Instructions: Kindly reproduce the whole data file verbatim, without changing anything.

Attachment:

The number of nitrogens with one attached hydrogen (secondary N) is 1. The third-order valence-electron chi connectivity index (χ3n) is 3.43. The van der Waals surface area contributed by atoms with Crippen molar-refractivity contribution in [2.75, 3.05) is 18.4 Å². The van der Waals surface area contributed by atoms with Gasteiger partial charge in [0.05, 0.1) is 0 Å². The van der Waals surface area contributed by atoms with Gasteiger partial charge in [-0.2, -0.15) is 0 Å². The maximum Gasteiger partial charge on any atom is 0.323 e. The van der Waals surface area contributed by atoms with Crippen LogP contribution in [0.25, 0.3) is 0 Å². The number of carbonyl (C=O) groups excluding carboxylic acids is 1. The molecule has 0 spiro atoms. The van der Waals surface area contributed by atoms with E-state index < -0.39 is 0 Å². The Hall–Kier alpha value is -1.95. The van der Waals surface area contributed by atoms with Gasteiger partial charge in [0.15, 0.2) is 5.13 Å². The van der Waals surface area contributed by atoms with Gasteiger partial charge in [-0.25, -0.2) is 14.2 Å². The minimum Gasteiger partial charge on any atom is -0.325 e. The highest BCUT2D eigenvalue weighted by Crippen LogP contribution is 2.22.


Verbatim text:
The number of nitrogens with one attached hydrogen (secondary N) is 1. The third-order valence-electron chi connectivity index (χ3n) is 3.43. The van der Waals surface area contributed by atoms with Crippen molar-refractivity contribution in [2.75, 3.05) is 18.4 Å². The van der Waals surface area contributed by atoms with Gasteiger partial charge in [0.05, 0.1) is 0 Å². The van der Waals surface area contributed by atoms with Gasteiger partial charge in [-0.2, -0.15) is 0 Å². The maximum Gasteiger partial charge on any atom is 0.323 e. The van der Waals surface area contributed by atoms with Crippen LogP contribution in [0.25, 0.3) is 0 Å². The number of carbonyl (C=O) groups excluding carboxylic acids is 1. The molecule has 0 spiro atoms. The van der Waals surface area contributed by atoms with E-state index < -0.39 is 0 Å². The Hall–Kier alpha value is -1.95. The van der Waals surface area contributed by atoms with Gasteiger partial charge in [0.15, 0.2) is 5.13 Å². The van der Waals surface area contributed by atoms with Gasteiger partial charge in [-0.25, -0.2) is 14.2 Å². The minimum Gasteiger partial charge on any atom is -0.325 e. The highest BCUT2D eigenvalue weighted by Crippen LogP contribution is 2.22.